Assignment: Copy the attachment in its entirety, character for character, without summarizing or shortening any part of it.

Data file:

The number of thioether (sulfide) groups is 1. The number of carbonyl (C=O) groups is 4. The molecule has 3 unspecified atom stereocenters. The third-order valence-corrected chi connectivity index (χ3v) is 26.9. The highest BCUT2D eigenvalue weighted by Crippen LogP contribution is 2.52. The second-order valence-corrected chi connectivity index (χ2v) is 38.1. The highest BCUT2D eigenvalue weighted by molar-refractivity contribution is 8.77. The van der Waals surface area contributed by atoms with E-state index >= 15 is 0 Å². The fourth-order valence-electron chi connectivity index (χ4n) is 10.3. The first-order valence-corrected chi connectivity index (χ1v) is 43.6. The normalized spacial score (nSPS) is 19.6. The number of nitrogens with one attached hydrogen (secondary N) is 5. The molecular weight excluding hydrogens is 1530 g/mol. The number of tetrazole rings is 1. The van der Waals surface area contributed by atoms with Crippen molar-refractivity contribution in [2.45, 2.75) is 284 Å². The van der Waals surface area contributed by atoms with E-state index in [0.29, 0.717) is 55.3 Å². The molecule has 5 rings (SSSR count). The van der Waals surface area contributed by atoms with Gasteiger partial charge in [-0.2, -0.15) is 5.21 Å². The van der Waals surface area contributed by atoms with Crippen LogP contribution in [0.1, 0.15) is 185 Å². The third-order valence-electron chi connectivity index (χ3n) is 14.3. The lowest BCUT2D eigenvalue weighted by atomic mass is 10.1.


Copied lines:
The number of thioether (sulfide) groups is 1. The number of carbonyl (C=O) groups is 4. The molecule has 3 unspecified atom stereocenters. The third-order valence-corrected chi connectivity index (χ3v) is 26.9. The highest BCUT2D eigenvalue weighted by Crippen LogP contribution is 2.52. The second-order valence-corrected chi connectivity index (χ2v) is 38.1. The highest BCUT2D eigenvalue weighted by molar-refractivity contribution is 8.77. The van der Waals surface area contributed by atoms with E-state index >= 15 is 0 Å². The fourth-order valence-electron chi connectivity index (χ4n) is 10.3. The first-order valence-corrected chi connectivity index (χ1v) is 43.6. The normalized spacial score (nSPS) is 19.6. The number of nitrogens with one attached hydrogen (secondary N) is 5. The molecular weight excluding hydrogens is 1530 g/mol. The number of tetrazole rings is 1. The van der Waals surface area contributed by atoms with Crippen molar-refractivity contribution in [2.45, 2.75) is 284 Å². The van der Waals surface area contributed by atoms with E-state index in [0.29, 0.717) is 55.3 Å². The molecule has 5 rings (SSSR count). The van der Waals surface area contributed by atoms with Gasteiger partial charge in [-0.2, -0.15) is 5.21 Å². The van der Waals surface area contributed by atoms with Crippen LogP contribution in [0.1, 0.15) is 185 Å². The third-order valence-electron chi connectivity index (χ3n) is 14.3. The lowest BCUT2D eigenvalue weighted by atomic mass is 10.1.